Baylor center Brittney Griner puts up a shot against the Notre Dame defense in the first half of Tuesday’s women’s NCAA National Championship game. Griner scored 26 points and grabbed 13 rebounds to help Baylor beat the Lady Irish and complete the first 40-0 season in college basketball history.
DENVER — Notre Dame’s trio of senior starters shrunk in the shadow of Brittney Griner.
The Irish lost the national championship for the second straight season Tuesday night, beaten by Baylor and its superstar center 80-61.
A year ago, Notre Dame (35-4) let a late lead slip away in a 76-70 loss to Texas A&M in the title game, so they used the mantra “unfinished business” all season.
But the seniors who transformed Notre Dame’s program and shook up the Big East during their careers in South Bend went out with a whimper.
Devereaux Peters was in foul trouble all night — exactly what she said she couldn’t afford to do against Griner — and finished with seven points and three rebounds.
Leading scorer Natalie Novosel missed all 11 of her shots, every one of them seemingly altered by Griner. Novosel scored five points, 10 below her average and 23 fewer than she had against Baylor in the WNIT final in November.
Brittany Mallory, the shooting star on Notre Dame’s semifinal victory against Connecticut, scored three points and injured her left shoulder on a hard fall to the floor in the final minutes.
Notre Dame’s senior class had 117 wins, but Griner, with 26 points, 13 rebounds and five blocks, barely gave them a chance at No. 118.
The Irish hung tough for 25 minutes even as Griner was getting her buckets, boards and blocks in bunches. They trimmed an early 14-point deficit to 42-39 when Peters picked up her fourth foul on a hard pick on Odyssey Simms and took a seat.
Baylor, the first team ever to go 40-0, closed with a spectacular 38-22 run.
Throughout their season, the Irish were driven by the motto “unfinished business,” but so was Baylor, which was dumped by Texas A&M in the regional finals. The Lady Bears even had the mantra printed up on notebooks, banners and bright green rubber wristbands as a constant reminder that they needed to take care of business this time around.
They did, denying the Irish their second national title and first since 2001.
Griner scratched out the “Un” in a sign on the court as confetti rained down on the Lady Bears.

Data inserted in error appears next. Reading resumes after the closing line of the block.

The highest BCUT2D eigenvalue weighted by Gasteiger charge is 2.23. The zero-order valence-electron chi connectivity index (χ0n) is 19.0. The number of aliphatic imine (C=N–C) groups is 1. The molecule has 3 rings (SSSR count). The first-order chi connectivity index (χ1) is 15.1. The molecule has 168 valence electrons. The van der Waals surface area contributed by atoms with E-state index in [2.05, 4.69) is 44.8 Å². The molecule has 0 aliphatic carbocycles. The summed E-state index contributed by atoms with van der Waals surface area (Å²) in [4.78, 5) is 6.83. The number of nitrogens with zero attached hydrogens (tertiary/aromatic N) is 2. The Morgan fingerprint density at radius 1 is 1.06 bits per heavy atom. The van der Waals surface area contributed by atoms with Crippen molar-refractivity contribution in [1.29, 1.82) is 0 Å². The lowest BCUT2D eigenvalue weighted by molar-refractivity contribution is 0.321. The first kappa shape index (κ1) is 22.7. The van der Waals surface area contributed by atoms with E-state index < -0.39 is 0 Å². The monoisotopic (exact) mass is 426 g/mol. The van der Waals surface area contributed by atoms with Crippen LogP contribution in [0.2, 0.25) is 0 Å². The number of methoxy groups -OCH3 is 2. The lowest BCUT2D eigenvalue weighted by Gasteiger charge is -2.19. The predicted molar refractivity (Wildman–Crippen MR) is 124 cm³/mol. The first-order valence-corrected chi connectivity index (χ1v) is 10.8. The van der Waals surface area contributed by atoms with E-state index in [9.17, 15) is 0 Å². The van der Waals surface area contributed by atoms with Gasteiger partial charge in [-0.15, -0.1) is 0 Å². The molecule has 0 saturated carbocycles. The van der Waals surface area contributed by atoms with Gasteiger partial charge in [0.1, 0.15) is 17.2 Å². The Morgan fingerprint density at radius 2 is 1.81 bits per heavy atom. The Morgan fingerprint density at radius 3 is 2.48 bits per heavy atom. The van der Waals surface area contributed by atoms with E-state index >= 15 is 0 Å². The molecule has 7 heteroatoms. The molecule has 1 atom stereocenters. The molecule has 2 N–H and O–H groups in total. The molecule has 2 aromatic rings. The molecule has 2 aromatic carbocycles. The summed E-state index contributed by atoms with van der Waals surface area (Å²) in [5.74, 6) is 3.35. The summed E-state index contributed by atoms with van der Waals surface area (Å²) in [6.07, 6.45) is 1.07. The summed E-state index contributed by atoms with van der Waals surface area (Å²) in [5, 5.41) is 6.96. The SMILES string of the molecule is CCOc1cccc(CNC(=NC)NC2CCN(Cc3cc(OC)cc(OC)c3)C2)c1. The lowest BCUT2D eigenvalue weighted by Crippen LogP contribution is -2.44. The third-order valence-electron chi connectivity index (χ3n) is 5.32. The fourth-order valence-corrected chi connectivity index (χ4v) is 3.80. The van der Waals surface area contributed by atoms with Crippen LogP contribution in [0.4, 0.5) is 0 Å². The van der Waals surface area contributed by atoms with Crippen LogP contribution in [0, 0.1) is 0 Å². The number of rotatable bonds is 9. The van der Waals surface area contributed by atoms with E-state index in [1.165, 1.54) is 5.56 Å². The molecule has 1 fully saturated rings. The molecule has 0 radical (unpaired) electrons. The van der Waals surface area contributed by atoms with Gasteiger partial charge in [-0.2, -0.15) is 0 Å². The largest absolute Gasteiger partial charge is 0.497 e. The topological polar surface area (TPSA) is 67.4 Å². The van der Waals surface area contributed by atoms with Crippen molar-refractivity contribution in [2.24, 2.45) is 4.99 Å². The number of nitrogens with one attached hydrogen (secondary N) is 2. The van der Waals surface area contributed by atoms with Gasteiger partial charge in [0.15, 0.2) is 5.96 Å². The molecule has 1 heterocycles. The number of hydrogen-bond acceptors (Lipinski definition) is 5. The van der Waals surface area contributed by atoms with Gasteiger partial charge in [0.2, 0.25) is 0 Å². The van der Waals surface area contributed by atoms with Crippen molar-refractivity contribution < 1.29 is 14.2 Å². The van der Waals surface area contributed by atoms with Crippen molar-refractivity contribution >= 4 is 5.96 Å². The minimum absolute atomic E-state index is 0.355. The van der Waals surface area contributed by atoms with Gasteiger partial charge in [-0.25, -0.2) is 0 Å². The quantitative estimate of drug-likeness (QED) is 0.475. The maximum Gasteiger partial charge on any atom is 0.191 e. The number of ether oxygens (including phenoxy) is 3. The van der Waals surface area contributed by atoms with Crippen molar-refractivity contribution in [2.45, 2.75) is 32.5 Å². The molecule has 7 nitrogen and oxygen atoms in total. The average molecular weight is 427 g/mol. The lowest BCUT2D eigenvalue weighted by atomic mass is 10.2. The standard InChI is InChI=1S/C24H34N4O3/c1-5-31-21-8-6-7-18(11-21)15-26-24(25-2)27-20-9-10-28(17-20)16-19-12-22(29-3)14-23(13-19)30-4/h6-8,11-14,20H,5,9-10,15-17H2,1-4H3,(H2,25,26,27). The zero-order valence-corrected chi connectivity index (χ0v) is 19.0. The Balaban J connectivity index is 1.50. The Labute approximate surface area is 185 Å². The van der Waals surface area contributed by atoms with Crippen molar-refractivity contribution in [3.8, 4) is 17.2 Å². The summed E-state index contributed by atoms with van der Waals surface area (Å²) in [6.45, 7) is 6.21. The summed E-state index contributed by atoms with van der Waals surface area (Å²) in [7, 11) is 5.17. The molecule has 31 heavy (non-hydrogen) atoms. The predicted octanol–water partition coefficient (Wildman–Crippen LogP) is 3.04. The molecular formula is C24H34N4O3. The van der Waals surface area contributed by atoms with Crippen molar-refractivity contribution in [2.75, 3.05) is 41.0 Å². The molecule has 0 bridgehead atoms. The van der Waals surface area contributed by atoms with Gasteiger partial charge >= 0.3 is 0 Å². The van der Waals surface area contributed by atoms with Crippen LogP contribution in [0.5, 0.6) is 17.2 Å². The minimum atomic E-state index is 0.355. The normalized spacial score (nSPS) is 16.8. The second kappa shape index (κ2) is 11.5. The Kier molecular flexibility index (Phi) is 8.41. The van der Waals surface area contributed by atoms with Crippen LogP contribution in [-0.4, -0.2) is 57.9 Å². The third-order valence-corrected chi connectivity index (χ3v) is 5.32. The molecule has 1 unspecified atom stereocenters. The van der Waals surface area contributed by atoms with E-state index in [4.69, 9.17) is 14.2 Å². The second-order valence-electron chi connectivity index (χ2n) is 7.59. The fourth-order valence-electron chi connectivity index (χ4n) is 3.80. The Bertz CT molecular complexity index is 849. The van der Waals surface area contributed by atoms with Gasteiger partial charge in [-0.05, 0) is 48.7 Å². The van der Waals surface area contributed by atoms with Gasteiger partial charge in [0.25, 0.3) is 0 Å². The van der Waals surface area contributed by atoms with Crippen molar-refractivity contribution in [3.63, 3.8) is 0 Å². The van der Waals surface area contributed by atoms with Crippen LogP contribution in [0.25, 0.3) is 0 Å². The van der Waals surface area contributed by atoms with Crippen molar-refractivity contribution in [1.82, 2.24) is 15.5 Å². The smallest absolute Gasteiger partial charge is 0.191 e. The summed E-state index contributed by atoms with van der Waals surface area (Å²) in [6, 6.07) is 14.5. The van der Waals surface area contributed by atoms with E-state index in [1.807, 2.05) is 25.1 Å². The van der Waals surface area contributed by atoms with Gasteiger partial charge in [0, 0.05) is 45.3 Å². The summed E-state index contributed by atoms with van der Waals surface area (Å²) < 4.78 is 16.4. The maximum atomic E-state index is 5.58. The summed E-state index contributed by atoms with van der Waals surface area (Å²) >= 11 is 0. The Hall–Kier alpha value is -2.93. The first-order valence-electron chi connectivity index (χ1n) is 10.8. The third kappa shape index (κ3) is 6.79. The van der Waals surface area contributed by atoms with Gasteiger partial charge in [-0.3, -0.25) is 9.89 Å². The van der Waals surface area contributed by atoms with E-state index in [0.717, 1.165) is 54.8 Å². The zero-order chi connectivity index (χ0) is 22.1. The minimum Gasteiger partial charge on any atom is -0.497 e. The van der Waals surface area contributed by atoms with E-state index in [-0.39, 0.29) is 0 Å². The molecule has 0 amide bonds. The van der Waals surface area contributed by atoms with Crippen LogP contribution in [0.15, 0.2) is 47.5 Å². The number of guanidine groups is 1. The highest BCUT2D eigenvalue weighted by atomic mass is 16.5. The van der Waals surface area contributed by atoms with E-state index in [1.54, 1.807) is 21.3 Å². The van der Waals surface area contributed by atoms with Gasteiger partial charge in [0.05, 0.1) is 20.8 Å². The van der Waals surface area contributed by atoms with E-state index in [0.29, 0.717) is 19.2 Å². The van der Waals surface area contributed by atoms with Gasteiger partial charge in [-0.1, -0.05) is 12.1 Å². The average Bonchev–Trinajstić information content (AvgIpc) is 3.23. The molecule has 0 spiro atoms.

Notre Dame didn’t get to ditch the motto.
The Irish were trying to do something that no other team had done in the NCAA era by knocking off an unbeaten squad in the title game.
Instead, Notre Dame became the third team to lose in back-to-back championship games, joining Tennessee (2003 and ‘04) and Auburn, which dropped three straight from 1988-90.
Notre Dame also lost to Baylor in the WNIT final, 94-81 on Nov. 17 in Waco, when Griner dominated to the tune of 32 points, 14 rebounds and five blocks.
While Griner is coming back for her senior season and a shot at becoming a two-time champ, the path back to the Final Four is a lot more arduous for the Irish, who are graduating several seniors.
The Irish have won four of their last five games against perennial power Connecticut, including an 83-75 thriller in overtime in the semifinals Sunday night, and they’ve handed Geno Auriemma’s Huskies their only two losses in 22 NCAA tournament games since 2009.
The Irish return just two starters in guards Skylar Diggins and Kayla McBride, who kept the Irish close for much of the game and finished with 20 and 11 points, respectively.
Notre Dame has a history of pulling off monumental upsets. The men’s basketball team ended UCLA’s record 88-game winning streak and the football team stopped Oklahoma’s 47-game winning streak.
Coach Muffet McGraw’s squad has its own share of streak-busting. They ended UConn’s 112-game home winning streak in 2005 and this season snapped the Huskies’ 57-game Big East conference winning streak in early January.
Griner and the rest of the unbeaten Lady Bears just weren’t going to be denied, though.
The Irish’s game plan was to engage Baylor’s 6-foot-8 shot-blocking machine in the high post to open lanes to the basket. When Griner stepped out, the Irish drove like crazy. When she hedged to the baseline, they took quick jumpers from around the free throw line.
The strategy worked to perfection at the start as Notre Dame led 9-8 in the opening minutes.
After the Lady Bears pulled ahead 29-15, the Irish closed the first half on a 13-5 run to pull to 34-28 at halftime.
When Diggins, the Big East’s Player of the Year, arrived at the Final Four in Denver, she declared, “It (stinks) being the bridesmaid, you know what I mean? I want to get married. I want to be the main one, I don’t want to be the side chick.”
But she watched somebody else cut down the nets again as the Irish settled for second-best once more.